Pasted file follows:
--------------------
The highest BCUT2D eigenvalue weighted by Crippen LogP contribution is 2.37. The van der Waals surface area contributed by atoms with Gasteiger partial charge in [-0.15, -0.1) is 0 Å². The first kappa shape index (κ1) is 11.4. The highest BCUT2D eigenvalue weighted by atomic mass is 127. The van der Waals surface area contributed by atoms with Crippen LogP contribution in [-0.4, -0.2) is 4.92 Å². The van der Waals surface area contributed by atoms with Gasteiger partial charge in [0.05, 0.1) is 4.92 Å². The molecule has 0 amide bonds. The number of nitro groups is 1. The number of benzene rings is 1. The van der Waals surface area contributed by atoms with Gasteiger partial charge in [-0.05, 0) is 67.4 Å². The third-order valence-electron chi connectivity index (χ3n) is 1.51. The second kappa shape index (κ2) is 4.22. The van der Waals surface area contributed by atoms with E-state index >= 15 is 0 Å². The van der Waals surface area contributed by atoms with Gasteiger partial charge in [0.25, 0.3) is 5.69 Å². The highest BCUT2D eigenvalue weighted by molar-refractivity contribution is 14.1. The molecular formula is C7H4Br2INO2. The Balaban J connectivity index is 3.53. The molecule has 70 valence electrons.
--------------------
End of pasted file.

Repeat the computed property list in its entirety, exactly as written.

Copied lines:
The highest BCUT2D eigenvalue weighted by Crippen LogP contribution is 2.37. The van der Waals surface area contributed by atoms with Gasteiger partial charge in [-0.15, -0.1) is 0 Å². The first kappa shape index (κ1) is 11.4. The highest BCUT2D eigenvalue weighted by atomic mass is 127. The van der Waals surface area contributed by atoms with Crippen LogP contribution in [-0.4, -0.2) is 4.92 Å². The van der Waals surface area contributed by atoms with Gasteiger partial charge in [0.05, 0.1) is 4.92 Å². The molecule has 0 amide bonds. The number of nitro groups is 1. The number of benzene rings is 1. The van der Waals surface area contributed by atoms with Gasteiger partial charge in [-0.05, 0) is 67.4 Å². The third-order valence-electron chi connectivity index (χ3n) is 1.51. The second kappa shape index (κ2) is 4.22. The van der Waals surface area contributed by atoms with E-state index >= 15 is 0 Å². The van der Waals surface area contributed by atoms with Gasteiger partial charge in [0.25, 0.3) is 5.69 Å². The highest BCUT2D eigenvalue weighted by molar-refractivity contribution is 14.1. The molecular formula is C7H4Br2INO2. The Balaban J connectivity index is 3.53. The molecule has 70 valence electrons.